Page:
Yes, I know the same thing has been asked before, but there were no answers that fit the word I'm trying to find.

Anyway, what is a word for "knowing the feeling from X situation"? That would be something like "know that feel" in slang. I am not thinking of sympathy or empathy.

It is more like: let's say someone describes a situation like "and then I feel sad because of what is said", and I know myself from it or I know the feeling very well. Sorry if I'm not very good at explaining. Hope someone knows what I am talking about. If it is of any help, I would say "å føle seg truffen" in Norwegian.

I think I'll stick with something like "I recognize know that feeling" or "I can relate".

  • 1
    Can you explain what is wrong with "sympathy"? It means almost exactly what you have described.
    – Cameron
    Commented Jun 25, 2012 at 22:13
  • Well, maybe I should correct it, because it is more like "knowing the feeling from X situation". Well, it is kind of hard to explain, as english isn't y primary language. Commented Jun 25, 2012 at 22:49
  • 1
    I would use "I know that feeling," not "I recognize that feeling." Recognize implies that you can perceive it, without necessarily ever experiencing it first-hand. If someone is cursing on the golf course and throwing his clubs around, anyone can recognize that he's angry. But if I tell him, "I know that feeling," that would imply that I've been frustrated on the golf course, too. In such situations, know implies can relate to while recognize does not.
    – J.R.
    Commented Jun 26, 2012 at 11:51
  • You're absolutely right. Commented Jul 5, 2012 at 10:48

5 Answers 5


Maybe it could be "likewise". It can be used in many cases, when someone expresses some feeling/opinion, and you want do say that you feel/think the same.

E.g.: A: It was a pleasure talking to you. B: Likewise. (it was a pleasure for me as well)

A: I feel sad for this. B: Likewise. (I feel sad too)


  • I don't think the OP is asking something like that. And those who up voted this answer too seem to have got the question wrong. OP might clarify.
    – Kris
    Commented Dec 28, 2012 at 15:09

In casual conversation, if someone related feelings to me which I had experienced before, was familiar with, and was made to feel by the description - I would be most likely to say something like I know what you mean, e.g.

Person A: ... and it made me feel completely ashamed.

Person B: I know what you mean.

When describing such situations rather than participating in them (I'm not sure which you are asking about), a simple and common option is to say that you feel for the other person.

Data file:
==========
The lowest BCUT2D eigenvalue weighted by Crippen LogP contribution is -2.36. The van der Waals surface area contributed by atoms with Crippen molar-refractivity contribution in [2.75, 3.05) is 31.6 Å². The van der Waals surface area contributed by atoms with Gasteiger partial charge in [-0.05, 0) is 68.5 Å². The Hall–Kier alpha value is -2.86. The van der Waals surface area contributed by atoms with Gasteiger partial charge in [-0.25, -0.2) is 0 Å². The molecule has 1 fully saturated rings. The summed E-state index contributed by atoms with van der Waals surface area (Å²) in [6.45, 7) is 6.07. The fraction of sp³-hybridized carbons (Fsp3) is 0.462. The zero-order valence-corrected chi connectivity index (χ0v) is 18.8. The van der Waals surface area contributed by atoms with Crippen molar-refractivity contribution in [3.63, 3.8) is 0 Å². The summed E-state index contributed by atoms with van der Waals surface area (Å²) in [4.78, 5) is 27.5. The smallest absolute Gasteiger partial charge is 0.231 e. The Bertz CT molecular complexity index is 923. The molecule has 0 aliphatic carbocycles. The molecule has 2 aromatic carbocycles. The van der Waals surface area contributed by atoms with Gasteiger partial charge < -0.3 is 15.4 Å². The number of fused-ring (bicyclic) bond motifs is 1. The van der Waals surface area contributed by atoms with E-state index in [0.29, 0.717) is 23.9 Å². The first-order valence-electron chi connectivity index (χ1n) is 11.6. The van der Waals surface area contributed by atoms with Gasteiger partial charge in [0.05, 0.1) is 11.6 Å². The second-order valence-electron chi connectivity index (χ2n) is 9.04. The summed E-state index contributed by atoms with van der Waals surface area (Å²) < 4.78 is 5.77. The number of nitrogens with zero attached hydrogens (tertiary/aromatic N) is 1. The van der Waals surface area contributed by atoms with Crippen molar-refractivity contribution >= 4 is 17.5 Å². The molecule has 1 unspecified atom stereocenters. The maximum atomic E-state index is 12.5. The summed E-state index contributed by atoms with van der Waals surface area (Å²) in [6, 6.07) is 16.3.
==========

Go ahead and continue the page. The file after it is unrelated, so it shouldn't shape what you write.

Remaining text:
For instance, if I said something like:

Casey was telling me all about her breakup; I really felt for her.

it would imply not only that I was sympathetic, but that, as you said, I knew her particular feelings well myself.

  • Another alternative for "I know what you mean" might be "I can relate."
    – J.R.
    Commented Jun 25, 2012 at 22:37
  • ^ Good point. I think "can relate" works well for the second scenario, actually (I could really relate to Casey's experience) but not so much for the first - as Person B, I would be reluctant to say "I can relate" for fear that Person A will think I am self-centeredly turning the conversation toward my own experiences, rather than being a good listener. Still, it's certainly something people do say in that context.
    – alcas
    Commented Jun 25, 2012 at 22:40

So simple.

I tell my friends, be it guys or girls, “I feel you, bro.”


I would say something like commiserate, which means “to express sympathy or pity”.

  • Try to include a useful definition, explanation, usage examples from a reliable source with citation. So that it doesn't appear like a personal opinion or a guess.
    – Kris
    Commented Dec 28, 2012 at 15:07
  • I’m not sure that sharing someone’s misery always applies to sharing their feelings. They are more feelings than misery.
    – tchrist
    Commented Dec 28, 2012 at 15:53

"That really resonated with me."

"I empathise with that."

"I can identify with you there."

Long story short, there doesn't appear to be a word in English (as far as I can see) for knowing the feeling from an arbitrary situation. You have to use little phrases instead, such as the ones above.

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